That Majuro has a number of regionally competitive hotel rooms and other visitor facilities such as restaurants should make it easier to sell the destination.
In late 2006, the RMI government announced that it had reached an agreement with Japan Airlines (JAL) for charter flights from Tokyo to Majuro, starting in early 2007.
JAL flights to Majuro would be seen as a major milestone in the evolution of the RMI’s tourism industry. The flights will be seen both as an economic and symbolic achievement for the RMI. Economically, Japanese tourists are among the most desirable in the region because they tend to spend more money per person than most other tourists in places they visit. Even if Japanese tourist numbers are small initially, their spending would certainly make a difference in the local market which is also small. Symbolically, flights by JAL to Majuro would put the RMI on the region’s travel and leisure map. It is possible that Japanese traveling to the RMI would have specialized interests in, say, diving, exploring World War II ship wrecks and other such activities. Still, any number of travelers from an important regional market to the RMI would be a signal of a more promising future in regional tourism. It would benefit one of the region’s destinations that needs to be discovered by more travelers.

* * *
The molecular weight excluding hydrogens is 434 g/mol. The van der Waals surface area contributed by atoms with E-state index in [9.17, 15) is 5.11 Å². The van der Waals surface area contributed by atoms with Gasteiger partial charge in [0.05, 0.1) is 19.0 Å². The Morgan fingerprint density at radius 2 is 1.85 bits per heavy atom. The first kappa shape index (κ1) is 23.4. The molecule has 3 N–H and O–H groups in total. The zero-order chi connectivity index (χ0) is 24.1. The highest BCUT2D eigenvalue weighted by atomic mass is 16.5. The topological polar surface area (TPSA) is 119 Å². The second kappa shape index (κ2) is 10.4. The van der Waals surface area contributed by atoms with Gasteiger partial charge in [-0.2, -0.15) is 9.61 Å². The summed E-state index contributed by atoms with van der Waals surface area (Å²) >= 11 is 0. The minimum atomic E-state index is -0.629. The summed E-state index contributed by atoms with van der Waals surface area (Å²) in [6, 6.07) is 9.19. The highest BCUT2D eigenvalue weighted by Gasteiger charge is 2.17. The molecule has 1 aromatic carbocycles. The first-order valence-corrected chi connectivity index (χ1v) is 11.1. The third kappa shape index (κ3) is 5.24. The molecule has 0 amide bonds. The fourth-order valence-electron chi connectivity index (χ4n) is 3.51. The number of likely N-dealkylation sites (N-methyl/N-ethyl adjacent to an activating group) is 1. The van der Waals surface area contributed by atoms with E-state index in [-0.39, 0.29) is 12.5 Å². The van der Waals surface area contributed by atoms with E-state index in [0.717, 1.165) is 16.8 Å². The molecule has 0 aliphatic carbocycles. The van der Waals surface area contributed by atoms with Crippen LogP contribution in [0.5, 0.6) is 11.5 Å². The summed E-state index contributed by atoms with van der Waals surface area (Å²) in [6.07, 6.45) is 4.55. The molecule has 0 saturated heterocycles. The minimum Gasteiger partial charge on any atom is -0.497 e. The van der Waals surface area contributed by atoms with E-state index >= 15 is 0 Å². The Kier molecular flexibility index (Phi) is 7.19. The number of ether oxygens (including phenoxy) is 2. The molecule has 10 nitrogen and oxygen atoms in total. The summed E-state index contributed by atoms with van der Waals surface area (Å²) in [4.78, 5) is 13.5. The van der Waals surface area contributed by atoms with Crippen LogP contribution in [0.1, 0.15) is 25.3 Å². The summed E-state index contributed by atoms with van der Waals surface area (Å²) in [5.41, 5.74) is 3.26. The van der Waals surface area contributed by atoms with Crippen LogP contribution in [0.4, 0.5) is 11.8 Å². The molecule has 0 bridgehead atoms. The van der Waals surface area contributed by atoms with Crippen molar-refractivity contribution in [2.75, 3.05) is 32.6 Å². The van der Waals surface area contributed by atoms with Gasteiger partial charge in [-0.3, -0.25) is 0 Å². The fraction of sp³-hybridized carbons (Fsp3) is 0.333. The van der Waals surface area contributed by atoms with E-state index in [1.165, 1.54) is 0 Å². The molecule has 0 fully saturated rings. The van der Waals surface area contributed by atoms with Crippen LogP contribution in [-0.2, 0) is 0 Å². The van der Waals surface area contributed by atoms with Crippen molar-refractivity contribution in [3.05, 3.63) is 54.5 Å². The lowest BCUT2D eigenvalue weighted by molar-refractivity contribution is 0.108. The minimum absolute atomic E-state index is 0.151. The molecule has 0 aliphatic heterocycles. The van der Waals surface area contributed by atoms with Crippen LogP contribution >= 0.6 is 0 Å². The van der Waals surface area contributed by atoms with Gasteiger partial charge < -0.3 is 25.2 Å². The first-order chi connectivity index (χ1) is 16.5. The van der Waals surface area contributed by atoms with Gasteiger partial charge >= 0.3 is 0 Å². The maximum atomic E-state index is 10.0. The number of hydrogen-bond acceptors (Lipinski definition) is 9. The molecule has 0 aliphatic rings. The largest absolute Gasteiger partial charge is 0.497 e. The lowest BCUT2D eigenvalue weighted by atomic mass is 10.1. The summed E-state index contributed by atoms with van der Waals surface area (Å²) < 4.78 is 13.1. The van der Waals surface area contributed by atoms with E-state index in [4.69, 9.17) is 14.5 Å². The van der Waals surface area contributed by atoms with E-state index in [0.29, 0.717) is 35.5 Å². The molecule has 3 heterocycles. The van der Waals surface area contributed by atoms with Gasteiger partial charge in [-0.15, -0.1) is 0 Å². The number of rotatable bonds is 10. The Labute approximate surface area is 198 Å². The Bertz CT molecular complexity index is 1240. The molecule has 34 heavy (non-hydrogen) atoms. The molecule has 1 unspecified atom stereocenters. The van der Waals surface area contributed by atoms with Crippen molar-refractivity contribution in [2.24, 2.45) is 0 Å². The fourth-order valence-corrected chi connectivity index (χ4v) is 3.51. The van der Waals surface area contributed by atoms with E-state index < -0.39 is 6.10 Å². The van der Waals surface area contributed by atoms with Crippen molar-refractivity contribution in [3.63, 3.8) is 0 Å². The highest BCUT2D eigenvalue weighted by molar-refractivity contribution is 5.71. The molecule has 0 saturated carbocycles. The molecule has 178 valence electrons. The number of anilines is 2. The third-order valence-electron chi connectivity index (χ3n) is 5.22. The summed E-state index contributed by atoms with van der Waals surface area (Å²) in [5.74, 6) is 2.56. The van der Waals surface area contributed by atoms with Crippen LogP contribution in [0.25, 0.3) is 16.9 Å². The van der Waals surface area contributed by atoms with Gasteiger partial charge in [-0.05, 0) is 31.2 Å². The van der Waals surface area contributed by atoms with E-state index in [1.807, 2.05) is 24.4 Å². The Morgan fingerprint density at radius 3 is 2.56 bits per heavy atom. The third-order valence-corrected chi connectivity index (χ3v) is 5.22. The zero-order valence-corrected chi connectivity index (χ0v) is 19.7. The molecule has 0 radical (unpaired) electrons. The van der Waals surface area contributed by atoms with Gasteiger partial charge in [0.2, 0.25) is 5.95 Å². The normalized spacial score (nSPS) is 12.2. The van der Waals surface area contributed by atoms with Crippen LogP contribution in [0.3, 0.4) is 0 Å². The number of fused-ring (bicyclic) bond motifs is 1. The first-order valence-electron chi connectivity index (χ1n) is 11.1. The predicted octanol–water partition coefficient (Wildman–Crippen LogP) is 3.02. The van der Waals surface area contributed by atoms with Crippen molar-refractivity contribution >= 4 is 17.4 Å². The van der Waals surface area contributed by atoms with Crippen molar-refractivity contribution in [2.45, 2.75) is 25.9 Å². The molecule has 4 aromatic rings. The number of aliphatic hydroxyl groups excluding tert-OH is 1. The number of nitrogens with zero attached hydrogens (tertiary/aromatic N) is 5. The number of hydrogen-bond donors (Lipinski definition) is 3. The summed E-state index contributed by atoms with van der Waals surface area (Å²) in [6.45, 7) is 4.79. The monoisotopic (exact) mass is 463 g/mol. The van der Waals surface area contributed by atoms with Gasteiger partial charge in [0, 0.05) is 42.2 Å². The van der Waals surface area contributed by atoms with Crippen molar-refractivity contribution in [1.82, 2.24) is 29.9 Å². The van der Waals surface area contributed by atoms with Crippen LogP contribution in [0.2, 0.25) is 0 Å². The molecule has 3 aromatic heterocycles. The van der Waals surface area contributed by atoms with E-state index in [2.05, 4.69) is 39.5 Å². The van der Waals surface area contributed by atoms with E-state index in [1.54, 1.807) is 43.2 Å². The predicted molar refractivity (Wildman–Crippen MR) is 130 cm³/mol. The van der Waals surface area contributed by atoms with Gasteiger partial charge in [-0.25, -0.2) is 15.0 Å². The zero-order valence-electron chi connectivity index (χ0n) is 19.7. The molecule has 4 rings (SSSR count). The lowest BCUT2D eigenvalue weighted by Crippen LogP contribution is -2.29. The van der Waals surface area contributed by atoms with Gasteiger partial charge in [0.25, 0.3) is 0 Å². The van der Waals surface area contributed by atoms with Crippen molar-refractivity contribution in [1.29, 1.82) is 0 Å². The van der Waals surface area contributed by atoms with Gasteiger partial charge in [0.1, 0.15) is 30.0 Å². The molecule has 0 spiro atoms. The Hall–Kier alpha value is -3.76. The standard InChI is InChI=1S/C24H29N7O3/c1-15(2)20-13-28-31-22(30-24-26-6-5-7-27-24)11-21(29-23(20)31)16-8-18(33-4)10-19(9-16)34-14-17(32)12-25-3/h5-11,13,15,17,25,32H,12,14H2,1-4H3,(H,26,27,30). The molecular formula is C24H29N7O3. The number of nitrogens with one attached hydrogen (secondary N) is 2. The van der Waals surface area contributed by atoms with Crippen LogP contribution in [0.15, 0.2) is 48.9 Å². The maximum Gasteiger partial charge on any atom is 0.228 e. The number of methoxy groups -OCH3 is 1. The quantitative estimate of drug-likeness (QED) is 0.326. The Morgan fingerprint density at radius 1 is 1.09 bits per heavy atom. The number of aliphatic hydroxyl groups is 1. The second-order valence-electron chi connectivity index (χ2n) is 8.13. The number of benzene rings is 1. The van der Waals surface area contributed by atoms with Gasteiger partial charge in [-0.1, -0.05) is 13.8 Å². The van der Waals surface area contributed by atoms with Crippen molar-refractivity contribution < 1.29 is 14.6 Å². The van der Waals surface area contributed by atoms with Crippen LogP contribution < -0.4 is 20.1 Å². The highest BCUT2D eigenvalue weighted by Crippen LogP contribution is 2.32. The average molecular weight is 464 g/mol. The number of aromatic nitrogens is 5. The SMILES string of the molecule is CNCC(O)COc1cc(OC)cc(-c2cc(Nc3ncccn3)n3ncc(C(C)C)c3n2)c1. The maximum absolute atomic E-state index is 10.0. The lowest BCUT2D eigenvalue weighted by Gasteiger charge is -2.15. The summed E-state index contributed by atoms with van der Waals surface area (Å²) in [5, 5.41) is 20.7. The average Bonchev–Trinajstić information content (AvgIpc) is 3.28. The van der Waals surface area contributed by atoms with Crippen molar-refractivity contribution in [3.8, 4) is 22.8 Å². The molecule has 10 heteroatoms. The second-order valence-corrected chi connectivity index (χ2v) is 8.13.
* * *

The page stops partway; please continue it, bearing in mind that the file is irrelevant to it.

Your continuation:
6,000 5,000 4,000 3,000 2,000 1,000 Another important project announced by the RMI government in late 2006 was to take advantage of the country’s other major natural resource, fish. In fact, this will be the RMI’s second attempt to extract greater economic value from the fish in its waters. With the closing down of the RMI’s first fish processing (loining) plant in 2004 that employed as many as 300 workers and struggled to stay open during its short life, questions arose whether there was a way to exploit the country’s most abundant ocean resource. In fact, the closing of the facility raised questions about the RMI’s ability to put to commercial use a resource its people have used as a food source throughout history. The announcement said that a new, larger processing facility would be set up which would employ as many as 500-600 workers. It would commence work in early 2007. With about twice the number of workers as the first one, the new fish processing plant would also require a much larger initial investment, estimated to be around $60 million.